When I was a child, my mom’s clock radio was left on the 24 hour news station. Every night at I want to say nine, they would play old radio shows. Dramas, comedies—I remember catching the tail end of “A Bucketful of Air” once, and once a Tales of the Texas Rangers about botulism in home canning. And, sometimes, The Jack Benny Program. So I am familiar with the work that launched Eddie Anderson to fame, to the reason he’s credited in other movies as Rochester. Or Eddie “Rochester” Anderson. Strangely, people assumed he actually was Jack Benny’s valet, even though he made enough from the show and invested it wisely enough to be incredibly wealthy.
It wasn’t always that way. He was the son of a vaudeville minstrel performer and a tightrope walker who was injured in a fall that ended her career. His voice came as the result of having damaged his vocal cords while working as a newsboy on the streets of San Francisco, across the bay from his native Oakland. He was a vaudeville performer himself, leading to one of those intriguing careers where a dancer became famous for working on the radio. His initial appearance on Jack Benny was supposed to be a one-time deal, but he was exceedingly popular with the audience, becoming the first black person to be a regular in a nationwide radio program; even Amos and Andy were voiced by two white guys at the time.
He was part of the all-star cast of Gone With the Wind. He ended his career with a cameo in It’s a Mad Mad Mad Mad World. He’s part of the inspired lunacy that is Topper Returns. He was also, along with last week’s honoree Butterfly McQueen, part of the all-black cast of Cabin in the Sky. And still there were people who assumed that he was being underpaid for working as Benny’s valet; someone even wrote and suggested that he sue.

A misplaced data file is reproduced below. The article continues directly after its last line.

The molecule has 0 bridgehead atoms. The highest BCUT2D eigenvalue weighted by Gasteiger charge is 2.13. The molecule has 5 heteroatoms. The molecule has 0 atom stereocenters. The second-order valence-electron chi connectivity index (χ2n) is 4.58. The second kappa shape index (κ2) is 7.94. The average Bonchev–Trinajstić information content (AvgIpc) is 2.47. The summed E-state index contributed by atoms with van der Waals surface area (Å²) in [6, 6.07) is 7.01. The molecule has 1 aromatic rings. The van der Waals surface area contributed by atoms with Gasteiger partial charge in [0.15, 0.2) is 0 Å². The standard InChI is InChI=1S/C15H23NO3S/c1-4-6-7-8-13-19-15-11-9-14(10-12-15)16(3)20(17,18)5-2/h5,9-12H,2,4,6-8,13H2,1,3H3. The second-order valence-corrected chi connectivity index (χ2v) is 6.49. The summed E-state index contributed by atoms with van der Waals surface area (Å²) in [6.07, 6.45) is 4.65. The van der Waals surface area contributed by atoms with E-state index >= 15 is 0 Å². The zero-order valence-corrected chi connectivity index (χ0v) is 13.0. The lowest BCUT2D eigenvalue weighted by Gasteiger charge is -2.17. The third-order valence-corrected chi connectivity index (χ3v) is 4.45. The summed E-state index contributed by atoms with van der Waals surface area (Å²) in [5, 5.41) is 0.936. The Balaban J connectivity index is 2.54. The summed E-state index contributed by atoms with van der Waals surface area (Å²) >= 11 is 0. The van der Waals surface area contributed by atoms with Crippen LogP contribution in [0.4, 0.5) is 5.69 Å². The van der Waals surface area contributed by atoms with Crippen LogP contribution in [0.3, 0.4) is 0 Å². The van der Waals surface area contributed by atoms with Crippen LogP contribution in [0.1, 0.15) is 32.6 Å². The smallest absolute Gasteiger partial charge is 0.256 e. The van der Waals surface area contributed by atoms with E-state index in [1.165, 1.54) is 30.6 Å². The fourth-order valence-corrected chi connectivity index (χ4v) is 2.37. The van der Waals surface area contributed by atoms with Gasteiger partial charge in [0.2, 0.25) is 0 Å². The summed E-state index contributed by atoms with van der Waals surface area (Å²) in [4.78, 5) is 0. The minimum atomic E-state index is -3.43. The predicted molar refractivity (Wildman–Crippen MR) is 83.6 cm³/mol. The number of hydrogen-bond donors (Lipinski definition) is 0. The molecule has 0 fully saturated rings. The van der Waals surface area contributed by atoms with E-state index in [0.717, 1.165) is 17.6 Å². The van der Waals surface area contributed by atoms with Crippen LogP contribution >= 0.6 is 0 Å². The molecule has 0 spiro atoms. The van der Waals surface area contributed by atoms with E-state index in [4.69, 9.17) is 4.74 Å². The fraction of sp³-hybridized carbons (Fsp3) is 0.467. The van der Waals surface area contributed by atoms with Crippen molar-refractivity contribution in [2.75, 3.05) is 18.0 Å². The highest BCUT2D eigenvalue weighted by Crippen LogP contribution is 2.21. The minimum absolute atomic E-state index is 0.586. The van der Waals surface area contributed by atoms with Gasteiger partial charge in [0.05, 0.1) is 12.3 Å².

In the real world, however, Anderson was doing quite well—and was well supported by the cast and crew of the show. When they’d tour, they would encounter hotels where Anderson was barred. When that happened, the entire cast and crew would check out unless Anderson was granted a room. As the show went on, the stereotypical nature of Rochester was reduced, to the point that a 1948 show that reused a 1941 script without editing caused outrage in some audience members for what it did to Rochester. Benny himself would refuse to have anything to do with people who mistreated Anderson because of his race.
During World War II, he owned a company that sold parachutes to the Army and Navy. After the war, he tried to get funding together to build a hotel in Las Vegas that would be integrated. In his will, he created a foundation intended to help reform substance abusers; the foundation would help at-risk homeless substance abusers. He was a horse trainer. He built his own race car. He was an accomplished sailor. He really seems to have been a fascinating guy who deserved more than just being a foil for Jack Benny. He also makes me wish Henry Louis Gates did Finding Your Roots for dead people, because I want to know if his belief that he was descended from slaves who escaped via the Underground Railroad is true.